LITTLE TORCH KEY, Fla. — Jack Warner leaned against his home bar and checked his watch before resuming his blank stare at the white tent outside his multimillion-dollar dream house, with its swimming pool and views of the Florida gulf, soon to be sold at auction.
“My whole life happens in two hours,” he said. “I feel like I am playing the part of Old Yeller,“ wondering if he will survive financially or perhaps just be put out of his misery, like the fictional dog. An auction, and having people traipse through a house in previews before bidding, smacks of desperation. But increasingly, people with multimillion-dollar homes who need to raise money are discovering they have few alternatives, as the luxury real estate market is especially moribund.
“We are seeing more people with homes that were on the market for $4 million to $7 million that are not selling and they are calling us,” said Jim Gall, president of Auction Company of America.
Mr. Warner, 61, bought his house and an adjacent property that once had a trailer park on Little Torch Key, north of Key West, in 1993. It was appraised at nearly $14 million just two years ago. But after losing a large amount of money, he liquidated his construction business in Elkhart, Ind. Last year, another company he owned, Lucky’s Landing, which essentially owned his Florida real estate, filed for bankruptcy protection and its assets came under court oversight.
When no buyer emerged at the listing price of $5.9 million, Mr. Warner asked the United States Bankruptcy Court in Miami to approve the property’s sale at auction. He had a lot riding on the request. To avoid personal bankruptcy , he said, the sale had to generate more than $3 million, roughly the remaining amount of the mortgages.
The gavel ultimately came down at $2.5 million. Mr. Warner’s hopes withered as he uttered softly: “O.K., I’m broke.”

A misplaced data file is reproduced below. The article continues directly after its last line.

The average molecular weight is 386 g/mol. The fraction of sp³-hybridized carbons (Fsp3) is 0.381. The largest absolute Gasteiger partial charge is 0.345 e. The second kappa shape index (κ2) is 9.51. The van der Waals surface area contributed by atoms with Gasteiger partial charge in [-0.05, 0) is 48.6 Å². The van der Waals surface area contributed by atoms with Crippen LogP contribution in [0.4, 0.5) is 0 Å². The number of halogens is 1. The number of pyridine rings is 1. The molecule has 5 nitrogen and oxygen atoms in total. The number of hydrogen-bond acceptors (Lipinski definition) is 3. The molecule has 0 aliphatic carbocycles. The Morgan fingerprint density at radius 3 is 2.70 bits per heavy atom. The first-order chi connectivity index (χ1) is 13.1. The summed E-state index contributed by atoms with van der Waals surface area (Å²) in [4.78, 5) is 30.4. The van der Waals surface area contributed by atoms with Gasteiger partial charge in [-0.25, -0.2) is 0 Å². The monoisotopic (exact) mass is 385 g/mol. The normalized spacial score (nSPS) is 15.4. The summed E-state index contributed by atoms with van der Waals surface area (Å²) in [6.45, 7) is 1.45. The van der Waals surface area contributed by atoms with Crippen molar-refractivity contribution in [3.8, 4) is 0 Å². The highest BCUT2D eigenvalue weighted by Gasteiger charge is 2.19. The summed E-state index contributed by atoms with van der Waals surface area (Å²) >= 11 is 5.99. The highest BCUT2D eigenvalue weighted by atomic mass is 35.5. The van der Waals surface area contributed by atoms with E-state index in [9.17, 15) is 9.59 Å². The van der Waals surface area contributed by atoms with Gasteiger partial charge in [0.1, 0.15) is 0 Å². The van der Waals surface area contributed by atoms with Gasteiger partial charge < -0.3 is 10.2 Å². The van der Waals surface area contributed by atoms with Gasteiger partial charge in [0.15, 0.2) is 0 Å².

Even in the boom years, luxury homes occasionally sold at auction. Perhaps a house had a celebrity background that might drive people to bid up the price, or maybe a savvy marketer saw a way to drum up publicity for a unusual property. Miramar, a Gilded Age estate in Newport, R.I., was commissioned by George D. Widener, a railway magnate who died on the Titanic. It was sold at auction in 2006 for about $18 million after languishing on the market for about three years.
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Henry R. Kravis , the New York financier, prepared his 3,300-acre property near Meeker, Colo., for auction in 2004 after it had been on the market for two years. Just before the auction, though, he struck a $16.5 million deal with Greg Norman , the pro golfer and golf course designer.
As the real estate market began to soften in 2007, a few attempts were made to auction large numbers of high-end properties. For example, Sky Sotheby’s International Realty held an auction of 20 homes with an average value of $3.5 million in Sarasota, Fla. “But that strategy was unusual,” recalled Chad Roffers, then the president of Sky Sotheby’s.
Then the housing market collapsed. Now, owners of trophy homes have to decide whether to take the plunge, and in some cases they are being pushed by creditors or the courts.
Calls from Aspen, Palm Beach, The Hamptons